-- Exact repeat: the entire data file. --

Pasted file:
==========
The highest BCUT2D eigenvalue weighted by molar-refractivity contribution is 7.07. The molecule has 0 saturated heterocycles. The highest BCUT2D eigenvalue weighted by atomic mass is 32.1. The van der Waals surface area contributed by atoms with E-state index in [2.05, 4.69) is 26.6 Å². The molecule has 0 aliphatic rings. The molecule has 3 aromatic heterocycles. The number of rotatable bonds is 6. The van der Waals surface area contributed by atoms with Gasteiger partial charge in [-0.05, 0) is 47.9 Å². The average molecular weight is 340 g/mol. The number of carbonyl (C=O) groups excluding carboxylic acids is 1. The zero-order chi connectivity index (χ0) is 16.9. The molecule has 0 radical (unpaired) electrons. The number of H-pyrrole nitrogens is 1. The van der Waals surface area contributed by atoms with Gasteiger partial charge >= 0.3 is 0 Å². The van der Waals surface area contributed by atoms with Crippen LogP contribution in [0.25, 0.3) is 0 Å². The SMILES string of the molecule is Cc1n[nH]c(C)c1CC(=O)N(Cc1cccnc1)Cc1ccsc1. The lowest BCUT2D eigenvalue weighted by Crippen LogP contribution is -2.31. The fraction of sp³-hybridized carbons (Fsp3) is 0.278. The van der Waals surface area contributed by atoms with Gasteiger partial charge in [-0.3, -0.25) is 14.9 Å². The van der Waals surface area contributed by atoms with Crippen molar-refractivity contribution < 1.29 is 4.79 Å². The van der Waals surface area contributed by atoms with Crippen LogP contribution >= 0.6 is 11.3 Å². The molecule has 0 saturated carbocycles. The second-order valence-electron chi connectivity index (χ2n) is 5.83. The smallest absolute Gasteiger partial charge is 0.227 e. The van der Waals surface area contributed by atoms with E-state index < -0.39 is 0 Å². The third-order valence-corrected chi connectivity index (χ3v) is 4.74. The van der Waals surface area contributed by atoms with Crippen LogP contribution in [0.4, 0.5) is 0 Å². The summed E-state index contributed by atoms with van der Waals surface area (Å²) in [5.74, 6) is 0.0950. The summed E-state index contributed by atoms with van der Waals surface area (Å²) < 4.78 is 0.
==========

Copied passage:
The highest BCUT2D eigenvalue weighted by molar-refractivity contribution is 7.07. The molecule has 0 saturated heterocycles. The highest BCUT2D eigenvalue weighted by atomic mass is 32.1. The van der Waals surface area contributed by atoms with E-state index in [2.05, 4.69) is 26.6 Å². The molecule has 0 aliphatic rings. The molecule has 3 aromatic heterocycles. The number of rotatable bonds is 6. The van der Waals surface area contributed by atoms with Gasteiger partial charge in [-0.05, 0) is 47.9 Å². The average molecular weight is 340 g/mol. The number of carbonyl (C=O) groups excluding carboxylic acids is 1. The zero-order chi connectivity index (χ0) is 16.9. The molecule has 0 radical (unpaired) electrons. The number of H-pyrrole nitrogens is 1. The van der Waals surface area contributed by atoms with Gasteiger partial charge >= 0.3 is 0 Å². The van der Waals surface area contributed by atoms with Crippen LogP contribution in [0.25, 0.3) is 0 Å². The SMILES string of the molecule is Cc1n[nH]c(C)c1CC(=O)N(Cc1cccnc1)Cc1ccsc1. The lowest BCUT2D eigenvalue weighted by Crippen LogP contribution is -2.31. The fraction of sp³-hybridized carbons (Fsp3) is 0.278. The van der Waals surface area contributed by atoms with Gasteiger partial charge in [-0.3, -0.25) is 14.9 Å². The van der Waals surface area contributed by atoms with Crippen molar-refractivity contribution < 1.29 is 4.79 Å². The van der Waals surface area contributed by atoms with Crippen LogP contribution >= 0.6 is 11.3 Å². The molecule has 0 saturated carbocycles. The second-order valence-electron chi connectivity index (χ2n) is 5.83. The smallest absolute Gasteiger partial charge is 0.227 e. The van der Waals surface area contributed by atoms with E-state index < -0.39 is 0 Å². The third-order valence-corrected chi connectivity index (χ3v) is 4.74. The van der Waals surface area contributed by atoms with Crippen LogP contribution in [0.4, 0.5) is 0 Å². The summed E-state index contributed by atoms with van der Waals surface area (Å²) in [5.74, 6) is 0.0950. The summed E-state index contributed by atoms with van der Waals surface area (Å²) < 4.78 is 0.